• Join over 1.2 million students every month
  • Accelerate your learning by 29%
  • Unlimited access from just £6.99 per month

"The impact of Elvis Presley on US society during the 1950s was more the result of TV coverage of his performances than of his music." Use the sources, and your own knowledge, to explain whether or not you agree with this view.

Extracts from this document...


Q.6. "The impact of Elvis Presley on US society during the 1950s was more the result of TV coverage of his performances than of his music." Use the sources, and your own knowledge, to explain whether or not you agree with this view of the career of Elvis Presley. Elvis Presley would almost certainly not have made such an impact on US society without the television coverage of his performances. During the years 1945 to 1970, American citizens were experiencing unprecedented prosperity, as rapid growth of the economy provided middle-class Americans with comfortable lifestyles. Due to many more people becoming affluent, television sets, along with countless other high-tech goods previously considered luxuries and rarely affordable, became necessities for ordinary people. By 1960, 90% of homes contained a TV set, and Elvis' first major TV appearance provoked an unprecedented response, as shown in Source B. Elvis Presley's impact was largely due to how controversial his performances were. Adults disapproved strongly of his suggestive, animalistic "grunt and groan antics", which horrified them but delighted teenagers. Elvis' behaviour as well as his music was something American society had never seen before and was not considered acceptable. Even the prominent evangelical preacher, Billy Graham, was moved to comment after Elvis' first TV performance: "Elvis isn't the kind of boy I'd like my children to see". ...read more.


It shows that even with all of the bad press Elvis got from his TV performances earlier in the year, he was still the performer people most wanted to watch. In fact, Elvis' bad reputation in adult newspapers and magazines would have helped him increase the shows ratings, because people would have wanted to make up their own minds about how appalling he was. Source B, C and E are all influenced by the television coverage of Elvis' performances. If he had not made his shocking appearance on the Milton Berle Show, both B and C would be different, or would not have been written at all. Source B is describing how disgusting and crude Elvis was, and this opinion is due to his television performance, as are the opinions in Source C. In Source G, Billy Graham's comment was probably made after seeing Elvis on TV - he talks about his daughter, referring to the scenes broadcasted of a similar nature to those in Source F, a photograph of Elvis performing live showing young girls that seem to be screaming and going wild. The same is also true of the statement from the Ku Klux Klan member and from the Congressman Emmanuel Celler. ...read more.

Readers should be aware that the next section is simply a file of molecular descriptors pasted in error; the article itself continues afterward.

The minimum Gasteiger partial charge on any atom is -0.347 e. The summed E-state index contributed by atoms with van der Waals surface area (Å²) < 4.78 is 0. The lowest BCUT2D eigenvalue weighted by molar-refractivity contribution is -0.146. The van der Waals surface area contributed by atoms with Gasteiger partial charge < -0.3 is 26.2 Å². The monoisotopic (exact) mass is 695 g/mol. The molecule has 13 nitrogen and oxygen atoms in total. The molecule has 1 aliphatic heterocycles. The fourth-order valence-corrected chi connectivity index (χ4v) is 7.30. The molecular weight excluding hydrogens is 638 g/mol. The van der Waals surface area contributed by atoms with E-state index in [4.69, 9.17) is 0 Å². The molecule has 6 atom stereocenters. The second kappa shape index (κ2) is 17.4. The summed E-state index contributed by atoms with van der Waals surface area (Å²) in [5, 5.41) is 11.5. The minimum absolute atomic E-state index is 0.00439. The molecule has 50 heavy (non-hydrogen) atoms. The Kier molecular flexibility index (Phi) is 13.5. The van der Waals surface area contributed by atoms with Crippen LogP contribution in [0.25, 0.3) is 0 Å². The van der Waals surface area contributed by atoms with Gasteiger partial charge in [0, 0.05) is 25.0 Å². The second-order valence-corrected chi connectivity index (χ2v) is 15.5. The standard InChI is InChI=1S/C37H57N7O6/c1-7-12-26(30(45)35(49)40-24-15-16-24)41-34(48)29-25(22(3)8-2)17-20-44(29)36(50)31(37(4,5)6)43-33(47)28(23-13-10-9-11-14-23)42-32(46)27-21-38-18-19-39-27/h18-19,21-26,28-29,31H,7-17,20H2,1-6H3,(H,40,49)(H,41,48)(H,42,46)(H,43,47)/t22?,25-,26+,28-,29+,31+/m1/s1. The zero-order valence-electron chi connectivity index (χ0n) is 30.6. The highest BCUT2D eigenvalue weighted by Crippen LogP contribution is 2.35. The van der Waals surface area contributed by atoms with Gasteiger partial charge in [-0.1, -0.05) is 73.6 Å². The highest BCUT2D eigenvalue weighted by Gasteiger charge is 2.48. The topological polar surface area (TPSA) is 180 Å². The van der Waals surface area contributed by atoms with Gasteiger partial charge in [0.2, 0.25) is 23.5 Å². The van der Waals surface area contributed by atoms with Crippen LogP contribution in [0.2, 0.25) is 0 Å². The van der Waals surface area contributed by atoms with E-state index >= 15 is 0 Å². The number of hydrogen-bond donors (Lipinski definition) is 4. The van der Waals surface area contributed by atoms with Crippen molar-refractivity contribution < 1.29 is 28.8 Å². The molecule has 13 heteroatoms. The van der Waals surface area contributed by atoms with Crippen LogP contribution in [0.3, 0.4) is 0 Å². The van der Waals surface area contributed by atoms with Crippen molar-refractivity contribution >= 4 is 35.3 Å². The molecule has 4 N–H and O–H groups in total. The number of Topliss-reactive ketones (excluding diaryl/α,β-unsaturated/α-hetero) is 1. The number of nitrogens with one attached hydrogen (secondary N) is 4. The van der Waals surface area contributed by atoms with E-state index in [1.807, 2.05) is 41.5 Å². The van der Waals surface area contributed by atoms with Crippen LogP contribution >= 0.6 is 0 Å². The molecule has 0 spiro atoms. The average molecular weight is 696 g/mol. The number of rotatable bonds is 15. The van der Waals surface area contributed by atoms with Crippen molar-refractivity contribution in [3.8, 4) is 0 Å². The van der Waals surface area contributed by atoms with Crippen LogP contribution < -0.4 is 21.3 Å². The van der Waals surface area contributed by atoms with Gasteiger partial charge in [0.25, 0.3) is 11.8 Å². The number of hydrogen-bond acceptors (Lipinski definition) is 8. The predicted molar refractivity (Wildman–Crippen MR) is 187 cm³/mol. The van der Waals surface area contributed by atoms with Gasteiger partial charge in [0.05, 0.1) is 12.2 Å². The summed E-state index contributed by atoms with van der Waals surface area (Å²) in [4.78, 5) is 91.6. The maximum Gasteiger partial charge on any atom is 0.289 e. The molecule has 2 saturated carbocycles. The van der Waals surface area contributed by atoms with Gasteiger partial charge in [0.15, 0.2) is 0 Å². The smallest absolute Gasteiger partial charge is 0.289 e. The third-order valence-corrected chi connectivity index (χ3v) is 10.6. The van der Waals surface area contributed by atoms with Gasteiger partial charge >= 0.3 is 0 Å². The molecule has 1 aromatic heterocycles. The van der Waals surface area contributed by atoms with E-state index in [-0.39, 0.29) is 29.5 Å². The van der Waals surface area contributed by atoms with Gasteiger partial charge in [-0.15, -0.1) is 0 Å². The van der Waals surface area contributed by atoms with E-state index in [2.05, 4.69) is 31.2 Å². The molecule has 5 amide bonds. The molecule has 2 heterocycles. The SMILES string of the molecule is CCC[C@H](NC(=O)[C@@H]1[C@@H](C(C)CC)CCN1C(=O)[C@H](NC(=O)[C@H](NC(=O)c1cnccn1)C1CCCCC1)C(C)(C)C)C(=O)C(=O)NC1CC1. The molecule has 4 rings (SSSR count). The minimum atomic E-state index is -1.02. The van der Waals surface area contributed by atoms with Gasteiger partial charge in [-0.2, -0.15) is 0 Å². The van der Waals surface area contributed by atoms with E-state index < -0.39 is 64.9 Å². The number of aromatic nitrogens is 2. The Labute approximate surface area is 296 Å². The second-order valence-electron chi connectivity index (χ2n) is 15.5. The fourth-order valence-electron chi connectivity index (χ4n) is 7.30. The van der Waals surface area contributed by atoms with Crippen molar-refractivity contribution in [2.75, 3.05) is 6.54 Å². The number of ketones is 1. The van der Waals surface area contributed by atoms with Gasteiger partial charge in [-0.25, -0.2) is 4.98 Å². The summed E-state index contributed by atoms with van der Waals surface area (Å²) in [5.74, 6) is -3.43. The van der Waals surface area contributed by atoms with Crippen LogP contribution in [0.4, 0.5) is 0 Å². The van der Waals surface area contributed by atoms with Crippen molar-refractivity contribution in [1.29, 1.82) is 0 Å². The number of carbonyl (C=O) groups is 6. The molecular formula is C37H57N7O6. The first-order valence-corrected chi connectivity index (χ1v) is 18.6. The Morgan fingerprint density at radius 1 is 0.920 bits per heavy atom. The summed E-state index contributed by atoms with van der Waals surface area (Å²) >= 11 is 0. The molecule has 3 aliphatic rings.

Also, the fact that Elvis was then booked shortly afterwards to appear on a TV programme (which would have been done to boost ratings) shows he was already successful. Despite having this early success, TV does appear to be mainly responsible for Elvis' impact, as Source H shows that in 1956, the year Elvis first started appearing on TV, four of the top five selling singles that year were by him, whereas the year before none were his, even though he had been a recording artist and professional live performer since 1954. In conclusion, Elvis Presley's impact on society in the 1950s was more the result of TV coverage of his performances than of his music. Elvis attracted many young people because of how controversial he was - because "he looks so mean" and "he peddles dope" (these explanations of his charm disgusted and worried parents). His shocking nature would never have been revealed to the older generation however without his TV appearances. As well as this TV made it impossible for adults to control what teenagers were exposed to: parents could have stopped their children from going to see Elvis, but it would have been harder to the broadcasts being sent directly into their own homes, that were so outrageous to the old and appealing to the young. Alistair Divorty ...read more.